Everything You Never Knew You Wanted to Know About Berlin


Did you know that between 1903 and 1933 Berlin could pride itself on being home to the biggest and most exquisite amusement park on the continent?

Lunapark Halensee at the eastern shore of the Halensee lake – today Berlin-Halensee is the second smallest district in the city of Berlin after Hansaviertel – was opened in 1903 by August Aschinger and the former head cook of the Kempinski hotels, Bernd Hoffmann. Originally called “Terrassen am Halensee”, it had its name changed in 1909.

Lunaparkterrassen 1904

The amusement park was built next to the very popular Freibad Halensee, open-air bath whose visitor numbers could and did compete with those of the similar (and still open today) establishment in Wannsee.

The place quickly became famous for its numerous attractions: Wellenbad  or a swimming-pool with a wave machine, gingerly re-named “Nuttenaquarium” (a slut aquarium) because of the large numbers of lovely ladies sitting on its edges presenting their charms to the wave-riding men; Wackeltreppe or Shimmy-Stairs, trembling and shaking as one climbed up them to the top where a wind machine was waiting for the female visitors to lift up their skirts; Gebirgsbahn, a little train carrying its passengers through a mountainous landscape that the Germans are still so very much fond of; the first escalator (Rolltreppe) in Berlin; a Bavarian Village where beer was flowing day in, day out; a restaurant sitting 16,000, as well as theatres, cabarets, revues, jazz concerts and boxing matches (it was in 1926 at Lunapark Halensee that Max Schmeling won his first boxing title).

wellenbad walensee 1929

The fireworks show ending the day each evening was just an explosive cherry on top of this highly entertaining dessert.

No wonder that the amusement park attracted 50,000 visitors per day and that at the weekends the numbers went even higher.

Berlin-Halensee, Lunapark

All this came to an end in 1933 when the new NSDAP government decided that Lunapark Halensee was a Schandefleck (a disgrace, a mark of shame) on the new German nation´s pure, healthy and well-trained body. Plus it was in the way of a big project that Hitler was extremely keen on seeing finished: the construction of Halenseestrasse, the new thoroughfare needed to facilitate the traffic between the Olympia Stadion and other important venues for the Olympic Games of 1936.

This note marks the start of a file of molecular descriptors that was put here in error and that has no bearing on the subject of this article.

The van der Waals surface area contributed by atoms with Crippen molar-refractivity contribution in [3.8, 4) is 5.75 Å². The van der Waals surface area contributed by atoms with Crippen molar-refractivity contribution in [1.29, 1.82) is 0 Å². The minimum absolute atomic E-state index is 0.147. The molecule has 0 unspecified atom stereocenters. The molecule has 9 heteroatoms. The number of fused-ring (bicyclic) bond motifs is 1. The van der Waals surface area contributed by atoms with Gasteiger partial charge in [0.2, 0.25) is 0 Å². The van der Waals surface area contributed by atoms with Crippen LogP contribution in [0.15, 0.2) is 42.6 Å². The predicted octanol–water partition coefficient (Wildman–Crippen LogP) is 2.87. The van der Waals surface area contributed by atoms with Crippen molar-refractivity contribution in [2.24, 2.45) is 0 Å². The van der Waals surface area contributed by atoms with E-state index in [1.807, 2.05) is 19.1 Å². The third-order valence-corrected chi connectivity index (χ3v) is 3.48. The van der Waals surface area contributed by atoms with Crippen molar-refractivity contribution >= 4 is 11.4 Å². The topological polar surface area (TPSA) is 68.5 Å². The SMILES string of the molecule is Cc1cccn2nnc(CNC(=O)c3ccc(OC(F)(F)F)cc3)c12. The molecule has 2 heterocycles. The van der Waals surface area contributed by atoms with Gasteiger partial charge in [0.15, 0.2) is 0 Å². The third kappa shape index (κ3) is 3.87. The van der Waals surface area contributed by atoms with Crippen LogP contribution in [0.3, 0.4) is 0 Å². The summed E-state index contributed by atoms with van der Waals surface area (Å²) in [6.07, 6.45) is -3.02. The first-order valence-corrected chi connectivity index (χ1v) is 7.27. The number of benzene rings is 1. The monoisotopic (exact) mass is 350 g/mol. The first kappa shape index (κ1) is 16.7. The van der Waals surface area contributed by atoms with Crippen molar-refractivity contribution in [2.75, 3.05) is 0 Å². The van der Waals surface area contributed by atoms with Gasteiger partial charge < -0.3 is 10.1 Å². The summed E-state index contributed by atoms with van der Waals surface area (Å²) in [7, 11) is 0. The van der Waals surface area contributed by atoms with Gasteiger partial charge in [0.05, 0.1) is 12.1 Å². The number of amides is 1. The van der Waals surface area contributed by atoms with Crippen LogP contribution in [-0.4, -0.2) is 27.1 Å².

Closed down in 1933, Lunapark Halensee was demolished in 1935.



  2. berlioz1935
    July 10, 2014

    Of course, I knew that. It was the year of my birth and naturally I never experienced it. But in the very same year they opened up a Luna Park in Sydney, Australia.
    There is another Lunar Park in Melbourne which opened in 1912,_Melbourne
    I have been to both of them. Both parks a at beautiful spots.
    The Nazis never considered that they could be a “Schandfleck”.

    • notmsparker
      July 10, 2014

      The Nazis seemed to have rather interesting criteria of judgement ad to whether sth was acceptable as entertainment or not. Probably too decadent, too “frolicky”. Not even the Bavarian village or the Gebirgsbahn convinced them.

      • berlioz1935
        July 11, 2014

        Later, during the war years, there was a large ‘Rummel’ at Treptow. The main attraction was a giant Alpine train which needed a brake man. All was dismantled when the Russian build their War Memorial.


Please log in using one of these methods to post your comment: Logo

You are commenting using your account. Log Out /  Change )

Google+ photo

You are commenting using your Google+ account. Log Out /  Change )

Twitter picture

You are commenting using your Twitter account. Log Out /  Change )

Facebook photo

You are commenting using your Facebook account. Log Out /  Change )

Connecting to %s

This site uses Akismet to reduce spam. Learn how your comment data is processed.

Enter your email address to subscribe to this blog and receive notifications of new posts by email.

Join 6,783 other followers


%d bloggers like this: